Colombia: Bogota, Eastern Andes and the Magdalena Valley Feb 03—16, 2014
Posted by Steve Hilty
It was late afternoon. We stood in the narrow corridor bordering the “Jardín Encantado,” a private hummingbird garden (called Enchanted Garden) in a small town about an hour west of Bogotá. It was sunny and warm. Sipping coffee provided by the owner, we watched in amazement at the sheer number of hummingbirds visiting the garden—at any moment easily 50 to 75 individuals were buzzing back and forth among 30 strategically-placed feeders. From the far corner of the veranda, Luis Eduardo, my co-leader, yelled, “There’s a Ruby-topaz Hummingbird perched at feeder number three.” I was at the other end of the small garden trying to sort out a dozen other species that were coming and going so rapidly it was almost impossible to keep track of them. The endemic Indigo-capped Hummingbird was one of the commonest, but there also were dozens of Crowned Woodnymphs, mangos, violetears, a Red-billed Emerald, and occasionally both White-bellied and Gorgeted woodstars. It was exhilarating and exhausting. Never had I seen so many individual hummingbirds at once. And, there also were Crimson-backed Tanagers, Bananaquits, and other small passerines in the vines around the border of the garden.
Enchanted Garden, Cundinamarca, Colombia— Photo: Steve Hilty
This is one of Colombia’s newer “hot-spots” and, like many of them, it’s an exciting site. Now, every time I return to Colombia someone describes to me another new and exciting location—a new antpitta feeding site, a new lodge opening in the Andes, another on the Pacific coast, a new site for an endemic, and so on. During the 1980s and 1990s Colombia was mired in civil unrest and foreign visitors were rare, flocking instead to neighboring Costa Rica, Panama, Ecuador, and other countries for birding and ecotourism. When birders finally were able to return to Colombia about six or seven years ago, it was like an explosion. New lodges and birding sites began opening up almost everywhere. In the late 1980s I often said that security was so bad in Colombia I might never be able to return. Little did I imagine the transformation that would occur.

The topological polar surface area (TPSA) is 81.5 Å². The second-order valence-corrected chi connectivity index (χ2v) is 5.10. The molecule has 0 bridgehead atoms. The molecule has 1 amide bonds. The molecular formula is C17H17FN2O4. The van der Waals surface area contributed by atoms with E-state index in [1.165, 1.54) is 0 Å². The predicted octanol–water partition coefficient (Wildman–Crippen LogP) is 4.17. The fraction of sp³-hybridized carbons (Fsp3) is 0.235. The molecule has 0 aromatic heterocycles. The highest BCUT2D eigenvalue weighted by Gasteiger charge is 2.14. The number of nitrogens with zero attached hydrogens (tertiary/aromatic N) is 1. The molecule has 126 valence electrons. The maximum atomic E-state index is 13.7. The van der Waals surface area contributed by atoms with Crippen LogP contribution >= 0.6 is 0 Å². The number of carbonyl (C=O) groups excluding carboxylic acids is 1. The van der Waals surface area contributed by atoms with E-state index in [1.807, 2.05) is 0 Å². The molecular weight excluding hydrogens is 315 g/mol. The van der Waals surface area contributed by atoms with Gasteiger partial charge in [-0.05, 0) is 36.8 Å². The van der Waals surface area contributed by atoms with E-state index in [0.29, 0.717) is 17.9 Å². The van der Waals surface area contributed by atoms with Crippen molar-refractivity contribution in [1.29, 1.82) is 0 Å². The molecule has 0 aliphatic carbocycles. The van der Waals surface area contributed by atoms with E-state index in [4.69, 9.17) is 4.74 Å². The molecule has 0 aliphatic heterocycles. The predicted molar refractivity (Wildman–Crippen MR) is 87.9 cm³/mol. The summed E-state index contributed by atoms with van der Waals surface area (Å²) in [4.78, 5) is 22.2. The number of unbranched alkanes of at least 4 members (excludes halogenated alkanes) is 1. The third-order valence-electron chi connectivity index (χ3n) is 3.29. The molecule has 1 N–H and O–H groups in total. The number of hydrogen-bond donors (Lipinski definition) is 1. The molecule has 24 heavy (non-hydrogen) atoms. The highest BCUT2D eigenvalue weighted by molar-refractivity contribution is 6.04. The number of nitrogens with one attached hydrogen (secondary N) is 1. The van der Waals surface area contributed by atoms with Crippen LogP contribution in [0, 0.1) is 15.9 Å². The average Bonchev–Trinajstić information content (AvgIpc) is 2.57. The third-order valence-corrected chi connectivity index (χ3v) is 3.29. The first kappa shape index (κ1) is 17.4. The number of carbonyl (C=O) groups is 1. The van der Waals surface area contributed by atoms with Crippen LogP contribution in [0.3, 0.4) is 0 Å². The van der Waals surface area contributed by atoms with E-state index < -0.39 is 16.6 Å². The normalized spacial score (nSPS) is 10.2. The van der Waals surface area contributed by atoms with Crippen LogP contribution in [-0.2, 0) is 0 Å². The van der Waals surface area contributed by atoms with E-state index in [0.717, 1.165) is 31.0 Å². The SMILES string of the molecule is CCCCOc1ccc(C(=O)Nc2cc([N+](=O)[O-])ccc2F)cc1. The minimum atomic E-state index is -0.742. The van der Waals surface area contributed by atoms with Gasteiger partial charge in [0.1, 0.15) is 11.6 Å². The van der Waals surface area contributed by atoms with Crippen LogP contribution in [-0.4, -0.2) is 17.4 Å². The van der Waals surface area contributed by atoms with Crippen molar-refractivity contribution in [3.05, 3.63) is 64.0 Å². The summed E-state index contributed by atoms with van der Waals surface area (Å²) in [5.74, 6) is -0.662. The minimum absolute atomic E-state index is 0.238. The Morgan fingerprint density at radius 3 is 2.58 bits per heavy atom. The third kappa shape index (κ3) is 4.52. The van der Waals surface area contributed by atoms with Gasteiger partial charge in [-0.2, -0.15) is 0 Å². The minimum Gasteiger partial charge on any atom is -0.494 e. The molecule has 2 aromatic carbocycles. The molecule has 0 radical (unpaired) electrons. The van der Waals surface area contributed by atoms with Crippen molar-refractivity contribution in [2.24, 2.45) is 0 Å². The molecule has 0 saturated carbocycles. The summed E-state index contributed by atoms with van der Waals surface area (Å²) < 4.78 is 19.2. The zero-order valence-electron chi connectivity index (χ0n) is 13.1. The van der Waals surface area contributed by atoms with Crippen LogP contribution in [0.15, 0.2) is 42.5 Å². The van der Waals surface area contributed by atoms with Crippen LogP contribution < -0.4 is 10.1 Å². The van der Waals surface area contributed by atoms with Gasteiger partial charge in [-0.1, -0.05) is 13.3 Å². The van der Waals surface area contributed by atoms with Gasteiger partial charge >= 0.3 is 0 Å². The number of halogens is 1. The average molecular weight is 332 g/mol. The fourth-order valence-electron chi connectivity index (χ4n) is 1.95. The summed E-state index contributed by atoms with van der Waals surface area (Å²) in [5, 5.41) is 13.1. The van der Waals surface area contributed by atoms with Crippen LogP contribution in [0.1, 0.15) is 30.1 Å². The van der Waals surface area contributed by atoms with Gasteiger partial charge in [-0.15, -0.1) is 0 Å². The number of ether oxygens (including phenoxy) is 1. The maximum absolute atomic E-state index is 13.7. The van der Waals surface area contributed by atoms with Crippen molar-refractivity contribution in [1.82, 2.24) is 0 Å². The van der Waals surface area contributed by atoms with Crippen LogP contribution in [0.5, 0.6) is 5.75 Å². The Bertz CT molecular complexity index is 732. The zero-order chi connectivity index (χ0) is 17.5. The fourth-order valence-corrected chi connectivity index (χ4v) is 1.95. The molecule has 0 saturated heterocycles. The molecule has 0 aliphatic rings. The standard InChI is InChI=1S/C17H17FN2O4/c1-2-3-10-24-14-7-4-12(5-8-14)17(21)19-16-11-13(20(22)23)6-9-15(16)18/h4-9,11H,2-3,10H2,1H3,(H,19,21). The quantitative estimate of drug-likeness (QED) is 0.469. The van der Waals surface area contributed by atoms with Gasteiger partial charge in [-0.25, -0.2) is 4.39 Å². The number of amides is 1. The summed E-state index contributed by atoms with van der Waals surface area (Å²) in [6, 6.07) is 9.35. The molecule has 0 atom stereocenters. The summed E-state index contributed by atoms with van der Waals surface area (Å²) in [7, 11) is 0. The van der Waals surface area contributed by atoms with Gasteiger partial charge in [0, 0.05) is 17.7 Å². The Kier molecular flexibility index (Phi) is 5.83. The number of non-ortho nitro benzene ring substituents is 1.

During this short trip we visited ten different locations from the Magdalena Valley lowlands to treeline in the Eastern Andes, and in habitats ranging from marshes and ranchland to tropical dry forest, rain forest, and cloud forest—all perfectly safe. Everywhere we traveled there were signs of heavy construction and people working—a country at work. Most surprising to new visitors, Colombia is clean, the population ambitious, and the economy varied and booming. Bogotá suffers growing pains like any large metropolitan area, but the city is trying numerous novel ways to ameliorate traffic congestion and smog: a private lane bus system; a proliferation of bicycle lanes; no automobiles one day a week; an odd-even license plate number system for alternate day driving; and Sunday closing of many streets to all but bicycles and foot traffic. And road signs throughout the country urge people to take care of the environment, keep the environment clean. For a country that has struggled hard to shake off crippling political and social problems, the transformation is remarkable. The transformation isn’t complete, but it is well along, and Colombia is rapidly being discovered by international birders. The statistics are undeniable: some 1,900 species of birds have been recorded here including over 70 endemics and many more near endemics. During our brief visit we recorded 36 species of hummingbirds. Another seven were added on the Santa Marta Extension, and more than half the group saw three or four additional species in the Bogotá area on private pre-trip activities—in all, a remarkable example of the diversity of Colombia’s birdlife. A popular slogan says that the only danger in Colombia now is wanting to stay. And that is really true.